Even going beyond the productivity giants, there are plenty of solutions to be had. There are apps that allow users to access their work desktops remotely, so long as they have an internet connection. These apps, such as TeamViewer or GoToMyPC, have created a way to keep people connected to their work tasks from anywhere, instantly. With Evernote, an app that is usable on computers and smart devices; notes, ideas, project timelines and details, etc., can all be recorded and saved to the cloud. These are accessible and shareable anytime, anywhere. So whether it’s an app for the your time clock system, or a things to do app like Wunderlist, there are many work application solutions that are available right now to keep employers and employees connected in a creative and practical manner.
There are many businesses that are implementing applications for specific work tasks, which have increased productivity and abolished the potential for human error. In the January/February 2015 issue of Industrial Weigh and Measure, one such example is outlined in the article “How Weighbox™ is Automating the Pack and Ship Industry.” In the case of counting scales, a cross-platform software solution was developed by the company Genweigh, LLC that drastically improved the efficiency of these scales. Their solution, Weighbox, “allows a ‘Made In The USA’ counting scale to be controlled through an iPhone, Android, PC, Tablet, (any mobile device) allowing the scale to communicate wirelessly to a company inventory management database and more.” Using Weighbox, these scales essentially become fully-functioning computers capable of far more than they were standing on their own, and the utilization of the app “is saving labor, time, eliminating points of human error, integrating various third party workflow solutions and doing all of it through modern, sleek, easy-to-use touch screen interface.”
Give social media a look
Another benefit of these tools in the workplace is one that might not immediately be viewed as a benefit, but rather as a hindrance: the great nuisance to employers, social media. At first glance, social media is nothing more than a time-waster, or maybe a time-annihilator. Chat, political opinion-posting, video-watching and meme-viewing are a few of the initial mental descriptors that probably come to mind when social media is mentioned. There is actually a good side to these sorts of sites, however.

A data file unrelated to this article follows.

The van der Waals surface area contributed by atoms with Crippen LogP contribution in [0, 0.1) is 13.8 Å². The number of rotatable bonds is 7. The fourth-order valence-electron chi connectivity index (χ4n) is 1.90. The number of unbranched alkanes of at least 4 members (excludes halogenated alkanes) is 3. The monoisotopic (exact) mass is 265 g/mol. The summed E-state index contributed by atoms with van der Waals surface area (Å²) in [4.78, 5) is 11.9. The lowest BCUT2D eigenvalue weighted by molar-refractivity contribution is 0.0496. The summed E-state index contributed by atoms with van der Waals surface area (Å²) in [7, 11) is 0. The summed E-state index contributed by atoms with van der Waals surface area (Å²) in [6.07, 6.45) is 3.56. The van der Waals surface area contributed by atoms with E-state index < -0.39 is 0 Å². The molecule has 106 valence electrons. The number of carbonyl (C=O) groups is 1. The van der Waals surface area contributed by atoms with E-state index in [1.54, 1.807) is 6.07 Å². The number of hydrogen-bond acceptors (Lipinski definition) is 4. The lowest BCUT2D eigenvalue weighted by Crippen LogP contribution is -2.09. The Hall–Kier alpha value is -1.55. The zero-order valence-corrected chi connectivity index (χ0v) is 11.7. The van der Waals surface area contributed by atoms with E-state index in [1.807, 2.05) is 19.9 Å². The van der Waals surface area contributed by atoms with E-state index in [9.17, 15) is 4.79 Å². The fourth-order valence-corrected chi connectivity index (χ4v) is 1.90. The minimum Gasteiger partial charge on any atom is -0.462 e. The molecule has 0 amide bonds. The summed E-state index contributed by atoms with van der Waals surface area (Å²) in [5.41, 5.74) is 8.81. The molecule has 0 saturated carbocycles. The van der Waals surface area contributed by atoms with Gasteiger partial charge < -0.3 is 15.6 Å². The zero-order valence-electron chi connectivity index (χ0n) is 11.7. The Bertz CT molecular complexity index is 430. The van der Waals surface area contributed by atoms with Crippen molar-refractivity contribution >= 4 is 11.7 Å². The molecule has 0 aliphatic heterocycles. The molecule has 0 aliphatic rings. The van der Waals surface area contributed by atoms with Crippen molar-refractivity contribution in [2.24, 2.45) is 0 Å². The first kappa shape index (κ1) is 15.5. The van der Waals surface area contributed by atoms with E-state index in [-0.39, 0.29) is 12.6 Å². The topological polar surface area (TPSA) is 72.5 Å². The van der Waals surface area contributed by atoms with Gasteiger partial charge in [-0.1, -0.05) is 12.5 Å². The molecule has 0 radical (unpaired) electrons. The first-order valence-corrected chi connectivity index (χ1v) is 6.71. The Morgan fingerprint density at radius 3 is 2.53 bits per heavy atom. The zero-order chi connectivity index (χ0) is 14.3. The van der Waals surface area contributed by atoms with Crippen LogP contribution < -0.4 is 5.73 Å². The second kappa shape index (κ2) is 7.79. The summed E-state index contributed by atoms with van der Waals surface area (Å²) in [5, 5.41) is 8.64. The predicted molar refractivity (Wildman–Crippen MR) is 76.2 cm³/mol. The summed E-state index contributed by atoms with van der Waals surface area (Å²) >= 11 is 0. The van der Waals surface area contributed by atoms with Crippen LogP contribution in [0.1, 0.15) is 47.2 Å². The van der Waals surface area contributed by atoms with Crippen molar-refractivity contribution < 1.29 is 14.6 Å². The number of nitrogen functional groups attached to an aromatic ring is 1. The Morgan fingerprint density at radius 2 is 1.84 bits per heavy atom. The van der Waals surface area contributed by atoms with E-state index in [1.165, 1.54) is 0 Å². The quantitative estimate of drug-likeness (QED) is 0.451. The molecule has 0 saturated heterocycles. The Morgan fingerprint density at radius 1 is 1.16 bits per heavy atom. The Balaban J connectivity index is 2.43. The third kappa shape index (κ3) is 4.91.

It may not seem like it, but social media can actually improve productivity when, like most things on the planet, applied in moderation. A recent study done by The Muse discovered that people are most productive when working in 52-minute spurts, followed by 17-minute breaks. Tools like social media can provide head-clearing and a mental rest from work-induced stress.
It’s true that oftentimes when an inch is given a mile will be taken, but a concept rarely embraced by people who hold authority is that instances of abuse should be handled case by case. Much like blanket statements, blanket disciplines can suffocate growth. This isn’t the only advantage to allowing social media at work, either. At my last employment, a private group in Facebook was utilized to discuss shift details, deadlines and promotional information, etc.. This enhanced and simplified communication between employers and employees.
Exploit the apps!
The message to employers across America should be this: when it comes to technology in the workplace, do not attempt to ban it – exploit it! In today’s world you simply cannot ban technology anyway; it is inescapable. But you absolutely can use it for the betterment of the workplace environment. Start using apps, or if one is not readily available that suits your company’s particular needs, then build one that makes it easier or more effortless to get tasks done. In connection lies growth, and in the disconnect is found the obsolete.
Hunter Bowles is a seasoned writer from Nashville, Tennessee. He has been writing for over 10 years. This is one of his passions, alongside writing, playing, and recording music.